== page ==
Ammochostos, better known by its medieval name of Famagusta, is on the east coast of Cyprus, in the north section of the island, which has been occupied by the Turkish forces since 1974. Before the Turkish invasion, the town of Famagusta had a population of around 40,000 and was the third largest town on the island, the main port, and stood out for its success in the tourist sector. The rapid growth in tourism and the town’s general economy resulted in Famagusta becoming known as the most important city for cultural development, as it was the main centre for culture on the island. Since August 1974, Famagusta has remained within the occupied territory on a divided island. Visit the Municipality of Famagusta’s official website: http://www.famagusta.org.cy/

View of Famagusta
Medieval map of Cyprus


Its history from Hellenistic times until late antiquity is closely tied to the nearby ancient town of Salamina: it was founded, with the name of Arsinoi, following the powerful blow suffered by Salamina in a 3rd century BC earthquake, and, for centuries, remained a small settlement in its general area.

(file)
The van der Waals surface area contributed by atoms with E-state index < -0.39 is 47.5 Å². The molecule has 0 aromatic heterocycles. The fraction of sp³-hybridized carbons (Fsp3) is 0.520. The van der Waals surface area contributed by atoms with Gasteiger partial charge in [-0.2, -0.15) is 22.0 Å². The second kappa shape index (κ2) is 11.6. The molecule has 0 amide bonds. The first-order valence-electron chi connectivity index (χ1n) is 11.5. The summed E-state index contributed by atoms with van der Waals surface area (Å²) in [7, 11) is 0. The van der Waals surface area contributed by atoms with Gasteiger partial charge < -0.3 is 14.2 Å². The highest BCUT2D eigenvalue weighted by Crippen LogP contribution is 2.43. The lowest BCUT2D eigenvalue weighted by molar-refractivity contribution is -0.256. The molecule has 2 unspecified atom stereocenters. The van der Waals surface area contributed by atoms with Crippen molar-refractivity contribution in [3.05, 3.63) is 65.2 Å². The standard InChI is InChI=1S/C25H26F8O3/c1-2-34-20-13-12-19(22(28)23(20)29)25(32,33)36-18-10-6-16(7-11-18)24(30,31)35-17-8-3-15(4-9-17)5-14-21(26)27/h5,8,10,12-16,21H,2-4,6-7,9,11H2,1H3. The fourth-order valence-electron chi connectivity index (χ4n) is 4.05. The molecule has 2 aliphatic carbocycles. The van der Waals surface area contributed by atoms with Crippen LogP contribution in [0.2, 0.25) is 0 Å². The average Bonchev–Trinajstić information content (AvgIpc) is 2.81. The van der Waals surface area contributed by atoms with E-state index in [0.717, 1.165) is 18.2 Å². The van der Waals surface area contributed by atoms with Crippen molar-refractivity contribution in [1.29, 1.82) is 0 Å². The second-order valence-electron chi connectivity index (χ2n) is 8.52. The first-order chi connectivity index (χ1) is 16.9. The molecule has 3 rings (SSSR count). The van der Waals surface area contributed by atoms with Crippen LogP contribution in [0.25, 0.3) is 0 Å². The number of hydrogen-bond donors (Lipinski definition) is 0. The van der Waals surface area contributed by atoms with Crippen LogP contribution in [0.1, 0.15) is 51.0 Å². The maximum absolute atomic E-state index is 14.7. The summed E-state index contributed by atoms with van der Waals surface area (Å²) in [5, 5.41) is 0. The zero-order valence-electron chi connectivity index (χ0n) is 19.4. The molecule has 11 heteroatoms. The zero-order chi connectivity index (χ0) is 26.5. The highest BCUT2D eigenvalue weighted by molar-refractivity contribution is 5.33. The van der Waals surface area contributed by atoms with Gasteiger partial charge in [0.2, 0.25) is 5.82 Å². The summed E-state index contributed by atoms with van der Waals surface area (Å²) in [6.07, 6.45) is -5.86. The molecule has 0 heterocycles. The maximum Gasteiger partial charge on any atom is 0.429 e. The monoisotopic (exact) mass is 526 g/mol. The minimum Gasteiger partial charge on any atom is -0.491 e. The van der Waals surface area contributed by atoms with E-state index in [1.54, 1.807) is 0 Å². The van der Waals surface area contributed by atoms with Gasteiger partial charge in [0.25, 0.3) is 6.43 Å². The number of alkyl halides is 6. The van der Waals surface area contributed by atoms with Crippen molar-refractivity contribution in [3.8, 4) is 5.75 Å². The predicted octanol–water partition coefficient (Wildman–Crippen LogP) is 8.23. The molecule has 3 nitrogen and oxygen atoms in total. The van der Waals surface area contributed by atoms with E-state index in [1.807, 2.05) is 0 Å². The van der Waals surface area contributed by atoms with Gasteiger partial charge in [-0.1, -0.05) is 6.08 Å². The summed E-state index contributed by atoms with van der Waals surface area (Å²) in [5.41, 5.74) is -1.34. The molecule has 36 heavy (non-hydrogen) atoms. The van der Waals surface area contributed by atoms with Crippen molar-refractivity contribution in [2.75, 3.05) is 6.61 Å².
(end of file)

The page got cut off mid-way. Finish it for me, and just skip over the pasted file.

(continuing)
The biggest break in the town’s history came with the 3rd Crusade and its domination by the Lusignan dynasty at the end of the 12th century AD. Now, as one of a collection of crusader kingdoms of the Levant (the Lusignans were lords of the Kingdom of Jerusalem, amongst others) the town became an important regional port. In 1291, following the fall of Acre, an important crusader port in Palestine, the Christian populations who sought refuge in Famagusta turned it into a flourishing city and a cultural melting pot. Latins and Greeks, Armenians and Georgians, Orthodox, Catholic, Nestorians and Syroacovites would form the mosaic of society in the town from then on.

By the 14th century, Famagusta, always under the rule of the Lusignans, was one of the main trading centres in the Eastern Mediterranean, and the location for the coronation of the kings of Jerusalem. Many of the city’s historic monuments come from this period, although they underwent significant interventions and remodelling in the following centuries of life in the city. Famagusta came under the control of the Genoans in 1372 and the Venetians in 1489. Despite these adventures, it remained an important trading station.